Guest essay by Eric Worrall
h/t mwhite – Siemens has frozen new British wind power projects, until the post Brexit relationship with the European Union is negotiated.
Siemens freezes new UK wind power investment following Brexit vote
German energy firm will not make fresh plans until the UK’s European relationship becomes clearer, but existing manufacturing will not be affected
Siemens is putting new wind power investment plans in the UK on hold due to uncertainty caused by last week’s Brexit vote, the Germany energy company has told the Guardian.
A £310m manufacturing hub in Hull that employs 1,000 people will not be affected by the decision, and should still begin producing blades and assembling turbines next year.
But Siemens, one of the few firms to openly back a Remain vote, will not be making new investments until the future of the UK’s relationship with Europe becomes clearer.
Juergen Maier, the firm’s UK CEO, said that an existing blueprint to export offshore wind turbine machinery from the Hull hub was now up in the air.
He said: “Those plans were only beginning to happen and I expect that they will stall until we can work out exactly what the [new government’s] plan is, how we can participate in EU research programmes, and until all the issues around tariffs and trade have been sorted out.”
It is unclear how much money the EU gave to the Hull project but it has put up £525m for the Beatrice windfarm project in Scotland, whose developer will be a major buyer of the Hull factory’s turbine blades.
The EU is truly losing its grip, if recipients of EU “largesse” reject the EU at the ballot box. The Brexit campaign, and the United Kingdom Independence Party (UKIP), receives some of its strongest support from places like Hull, working class cities which are frequently listed as “deprived”.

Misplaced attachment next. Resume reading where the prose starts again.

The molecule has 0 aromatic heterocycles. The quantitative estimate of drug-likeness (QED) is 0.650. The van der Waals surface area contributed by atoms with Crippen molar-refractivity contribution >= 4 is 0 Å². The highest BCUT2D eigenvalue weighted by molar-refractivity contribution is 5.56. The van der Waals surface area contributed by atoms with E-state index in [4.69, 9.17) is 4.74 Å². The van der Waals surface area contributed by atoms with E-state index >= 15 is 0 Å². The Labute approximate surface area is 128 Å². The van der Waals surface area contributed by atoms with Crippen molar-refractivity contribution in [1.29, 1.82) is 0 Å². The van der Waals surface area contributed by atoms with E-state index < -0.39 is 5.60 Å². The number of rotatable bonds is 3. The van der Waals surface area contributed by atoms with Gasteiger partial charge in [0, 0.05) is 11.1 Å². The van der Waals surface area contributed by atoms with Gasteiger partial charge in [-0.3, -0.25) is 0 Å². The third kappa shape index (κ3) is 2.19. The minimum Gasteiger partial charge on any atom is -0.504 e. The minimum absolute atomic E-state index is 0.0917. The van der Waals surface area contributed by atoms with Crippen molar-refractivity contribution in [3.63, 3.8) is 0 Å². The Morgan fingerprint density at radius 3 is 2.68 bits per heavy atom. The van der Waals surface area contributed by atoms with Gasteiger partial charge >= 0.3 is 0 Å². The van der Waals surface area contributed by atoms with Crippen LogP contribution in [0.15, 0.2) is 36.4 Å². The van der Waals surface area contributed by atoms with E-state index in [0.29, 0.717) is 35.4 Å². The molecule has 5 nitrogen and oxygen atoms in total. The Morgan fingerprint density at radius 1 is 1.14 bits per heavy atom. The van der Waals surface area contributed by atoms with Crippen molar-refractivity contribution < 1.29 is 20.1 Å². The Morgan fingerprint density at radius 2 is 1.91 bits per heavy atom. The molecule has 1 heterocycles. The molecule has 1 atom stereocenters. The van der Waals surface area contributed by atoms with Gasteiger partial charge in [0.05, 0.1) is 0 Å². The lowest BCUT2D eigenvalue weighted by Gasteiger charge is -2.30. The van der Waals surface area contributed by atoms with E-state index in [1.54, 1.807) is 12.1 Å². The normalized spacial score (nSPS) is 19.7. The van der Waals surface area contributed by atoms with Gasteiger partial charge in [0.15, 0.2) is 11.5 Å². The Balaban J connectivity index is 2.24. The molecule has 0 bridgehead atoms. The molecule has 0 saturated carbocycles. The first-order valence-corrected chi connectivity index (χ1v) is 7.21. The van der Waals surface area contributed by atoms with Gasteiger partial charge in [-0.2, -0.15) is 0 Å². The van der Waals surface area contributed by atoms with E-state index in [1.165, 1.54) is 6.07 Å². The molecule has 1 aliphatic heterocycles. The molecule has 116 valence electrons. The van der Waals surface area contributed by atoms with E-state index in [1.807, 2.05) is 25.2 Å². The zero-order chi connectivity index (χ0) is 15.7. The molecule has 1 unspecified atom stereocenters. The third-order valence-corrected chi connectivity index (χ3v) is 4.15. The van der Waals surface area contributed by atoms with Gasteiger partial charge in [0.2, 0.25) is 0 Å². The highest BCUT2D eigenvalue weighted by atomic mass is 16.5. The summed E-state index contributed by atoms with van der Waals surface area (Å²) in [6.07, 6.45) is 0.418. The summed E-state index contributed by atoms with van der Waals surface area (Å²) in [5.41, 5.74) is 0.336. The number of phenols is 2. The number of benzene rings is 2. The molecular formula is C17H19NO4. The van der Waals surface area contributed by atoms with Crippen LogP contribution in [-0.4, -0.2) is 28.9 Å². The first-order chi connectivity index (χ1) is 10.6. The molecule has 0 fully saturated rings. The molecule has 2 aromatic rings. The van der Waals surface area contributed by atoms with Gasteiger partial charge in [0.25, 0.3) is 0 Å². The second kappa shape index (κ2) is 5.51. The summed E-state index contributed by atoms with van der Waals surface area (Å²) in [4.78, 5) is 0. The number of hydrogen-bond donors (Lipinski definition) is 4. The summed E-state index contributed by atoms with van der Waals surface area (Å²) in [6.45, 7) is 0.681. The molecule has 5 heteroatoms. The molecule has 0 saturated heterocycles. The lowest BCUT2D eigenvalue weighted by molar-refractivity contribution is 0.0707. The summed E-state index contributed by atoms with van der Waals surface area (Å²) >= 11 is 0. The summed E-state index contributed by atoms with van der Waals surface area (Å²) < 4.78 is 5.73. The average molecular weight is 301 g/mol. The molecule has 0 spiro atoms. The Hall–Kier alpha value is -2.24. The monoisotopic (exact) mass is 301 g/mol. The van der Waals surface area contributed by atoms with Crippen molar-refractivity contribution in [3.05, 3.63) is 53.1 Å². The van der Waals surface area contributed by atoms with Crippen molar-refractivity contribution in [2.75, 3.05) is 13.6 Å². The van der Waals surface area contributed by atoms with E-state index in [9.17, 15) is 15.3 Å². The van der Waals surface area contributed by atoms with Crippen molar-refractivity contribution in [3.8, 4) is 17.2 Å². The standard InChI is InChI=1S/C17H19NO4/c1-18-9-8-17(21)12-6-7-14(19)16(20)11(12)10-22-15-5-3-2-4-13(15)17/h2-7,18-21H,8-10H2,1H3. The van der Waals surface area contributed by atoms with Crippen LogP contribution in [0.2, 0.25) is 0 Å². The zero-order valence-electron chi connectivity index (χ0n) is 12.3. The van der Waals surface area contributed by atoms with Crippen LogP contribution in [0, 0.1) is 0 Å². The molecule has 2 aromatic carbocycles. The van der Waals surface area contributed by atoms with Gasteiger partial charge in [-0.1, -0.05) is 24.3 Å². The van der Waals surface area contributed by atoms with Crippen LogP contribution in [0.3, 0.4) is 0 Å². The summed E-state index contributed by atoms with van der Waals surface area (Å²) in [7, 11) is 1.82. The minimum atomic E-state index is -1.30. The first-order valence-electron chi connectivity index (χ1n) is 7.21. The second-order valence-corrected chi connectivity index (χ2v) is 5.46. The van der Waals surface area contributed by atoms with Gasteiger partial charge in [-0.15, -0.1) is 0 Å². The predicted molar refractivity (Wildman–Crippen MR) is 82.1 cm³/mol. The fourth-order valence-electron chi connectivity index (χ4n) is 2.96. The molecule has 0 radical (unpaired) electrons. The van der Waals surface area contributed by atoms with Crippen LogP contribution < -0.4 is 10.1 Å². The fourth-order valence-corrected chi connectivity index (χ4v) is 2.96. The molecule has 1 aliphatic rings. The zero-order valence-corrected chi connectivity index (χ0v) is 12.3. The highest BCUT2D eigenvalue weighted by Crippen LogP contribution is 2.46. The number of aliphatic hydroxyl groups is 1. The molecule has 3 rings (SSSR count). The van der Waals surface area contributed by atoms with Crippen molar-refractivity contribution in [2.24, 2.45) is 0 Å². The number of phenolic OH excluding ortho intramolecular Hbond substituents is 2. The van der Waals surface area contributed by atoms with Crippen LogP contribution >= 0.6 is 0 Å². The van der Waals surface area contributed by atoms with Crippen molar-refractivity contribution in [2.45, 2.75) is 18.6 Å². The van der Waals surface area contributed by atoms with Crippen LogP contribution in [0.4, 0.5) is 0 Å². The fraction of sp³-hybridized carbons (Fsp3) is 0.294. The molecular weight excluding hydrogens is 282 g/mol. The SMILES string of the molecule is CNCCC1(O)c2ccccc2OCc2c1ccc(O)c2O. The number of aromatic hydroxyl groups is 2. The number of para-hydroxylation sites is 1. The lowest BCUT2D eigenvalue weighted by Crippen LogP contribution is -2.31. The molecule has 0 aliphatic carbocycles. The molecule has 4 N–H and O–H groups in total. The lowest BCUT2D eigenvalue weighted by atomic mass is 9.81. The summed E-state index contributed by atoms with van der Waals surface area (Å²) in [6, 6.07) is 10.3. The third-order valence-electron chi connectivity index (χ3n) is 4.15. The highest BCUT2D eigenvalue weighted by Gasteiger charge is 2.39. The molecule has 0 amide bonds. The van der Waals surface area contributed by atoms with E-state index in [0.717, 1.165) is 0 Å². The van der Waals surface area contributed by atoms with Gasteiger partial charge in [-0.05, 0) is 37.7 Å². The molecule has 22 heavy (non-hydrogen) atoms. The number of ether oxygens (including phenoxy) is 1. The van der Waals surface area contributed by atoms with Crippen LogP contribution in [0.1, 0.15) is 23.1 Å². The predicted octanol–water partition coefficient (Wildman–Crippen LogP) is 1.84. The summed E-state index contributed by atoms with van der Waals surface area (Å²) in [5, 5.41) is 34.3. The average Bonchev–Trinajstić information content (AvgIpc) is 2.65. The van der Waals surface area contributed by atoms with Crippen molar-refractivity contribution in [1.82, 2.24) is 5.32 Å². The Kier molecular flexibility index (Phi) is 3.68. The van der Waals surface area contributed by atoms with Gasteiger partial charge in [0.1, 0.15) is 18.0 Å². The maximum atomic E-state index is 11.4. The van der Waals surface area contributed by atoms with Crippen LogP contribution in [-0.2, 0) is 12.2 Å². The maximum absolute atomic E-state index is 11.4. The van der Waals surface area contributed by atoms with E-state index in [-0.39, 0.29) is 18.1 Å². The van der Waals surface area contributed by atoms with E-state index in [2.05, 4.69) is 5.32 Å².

Greens often try to paint support for climate policies as a left / right issue, but the truth is far more nuanced. Despite unwavering support for green causes from elite left wing British politicians, the reality is there are plenty of “Reagan Democrats” throughout the world, who are open to persuasion about issues which directly affect their own lives – as UKIP proved with the massive Brexit defections they engineered in places like Hull, some of the most staunchly left wing regions in Britain. Without UKIPs effort to appeal to the left, the Brexit vote would have failed.
I am not suggesting climate was the core issue for most Brexit voters, though I suspect it played a part. It is getting harder to deny the role climate regulations play in high profile heavy industry job losses in working class areas.
Even über green California sometimes suffers a worker’s mutiny against green policies.
To put it another way, people who are one or two paycheques away from homelessness have no time for politicians who promise to make their energy bills skyrocket, if someone makes the effort to offer them an alternative.